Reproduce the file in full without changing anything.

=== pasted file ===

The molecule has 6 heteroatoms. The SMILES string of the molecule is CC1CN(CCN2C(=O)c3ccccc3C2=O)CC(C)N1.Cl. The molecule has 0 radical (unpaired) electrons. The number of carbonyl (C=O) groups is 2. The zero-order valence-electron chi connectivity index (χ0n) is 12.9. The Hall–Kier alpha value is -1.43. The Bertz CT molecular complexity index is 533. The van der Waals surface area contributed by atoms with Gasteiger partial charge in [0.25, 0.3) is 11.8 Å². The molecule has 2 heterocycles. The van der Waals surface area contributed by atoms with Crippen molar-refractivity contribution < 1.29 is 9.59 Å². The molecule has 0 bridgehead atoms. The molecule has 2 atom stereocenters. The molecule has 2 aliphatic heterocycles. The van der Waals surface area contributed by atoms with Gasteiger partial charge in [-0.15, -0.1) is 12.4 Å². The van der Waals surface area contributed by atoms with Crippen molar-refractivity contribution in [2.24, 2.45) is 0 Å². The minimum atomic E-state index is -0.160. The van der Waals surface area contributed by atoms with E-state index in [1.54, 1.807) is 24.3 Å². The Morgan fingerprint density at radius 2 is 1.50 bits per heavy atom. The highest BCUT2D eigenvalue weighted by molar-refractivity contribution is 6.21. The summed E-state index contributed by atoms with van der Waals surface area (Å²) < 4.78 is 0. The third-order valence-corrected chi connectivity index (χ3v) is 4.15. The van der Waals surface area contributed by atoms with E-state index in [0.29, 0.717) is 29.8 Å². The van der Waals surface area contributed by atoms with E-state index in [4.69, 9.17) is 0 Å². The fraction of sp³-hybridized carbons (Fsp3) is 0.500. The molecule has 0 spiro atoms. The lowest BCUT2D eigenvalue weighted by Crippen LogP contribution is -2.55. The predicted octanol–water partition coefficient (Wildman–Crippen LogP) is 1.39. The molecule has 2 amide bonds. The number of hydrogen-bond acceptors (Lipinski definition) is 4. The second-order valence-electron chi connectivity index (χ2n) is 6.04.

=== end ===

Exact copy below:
The molecule has 6 heteroatoms. The SMILES string of the molecule is CC1CN(CCN2C(=O)c3ccccc3C2=O)CC(C)N1.Cl. The molecule has 0 radical (unpaired) electrons. The number of carbonyl (C=O) groups is 2. The zero-order valence-electron chi connectivity index (χ0n) is 12.9. The Hall–Kier alpha value is -1.43. The Bertz CT molecular complexity index is 533. The van der Waals surface area contributed by atoms with Gasteiger partial charge in [0.25, 0.3) is 11.8 Å². The molecule has 2 heterocycles. The van der Waals surface area contributed by atoms with Crippen molar-refractivity contribution < 1.29 is 9.59 Å². The molecule has 0 bridgehead atoms. The molecule has 2 atom stereocenters. The molecule has 2 aliphatic heterocycles. The van der Waals surface area contributed by atoms with Gasteiger partial charge in [-0.15, -0.1) is 12.4 Å². The van der Waals surface area contributed by atoms with Crippen molar-refractivity contribution in [2.24, 2.45) is 0 Å². The minimum atomic E-state index is -0.160. The van der Waals surface area contributed by atoms with E-state index in [1.54, 1.807) is 24.3 Å². The Morgan fingerprint density at radius 2 is 1.50 bits per heavy atom. The highest BCUT2D eigenvalue weighted by molar-refractivity contribution is 6.21. The summed E-state index contributed by atoms with van der Waals surface area (Å²) < 4.78 is 0. The third-order valence-corrected chi connectivity index (χ3v) is 4.15. The van der Waals surface area contributed by atoms with E-state index in [0.29, 0.717) is 29.8 Å². The van der Waals surface area contributed by atoms with E-state index in [4.69, 9.17) is 0 Å². The fraction of sp³-hybridized carbons (Fsp3) is 0.500. The molecule has 0 spiro atoms. The lowest BCUT2D eigenvalue weighted by Crippen LogP contribution is -2.55. The predicted octanol–water partition coefficient (Wildman–Crippen LogP) is 1.39. The molecule has 2 amide bonds. The number of hydrogen-bond acceptors (Lipinski definition) is 4. The second-order valence-electron chi connectivity index (χ2n) is 6.04.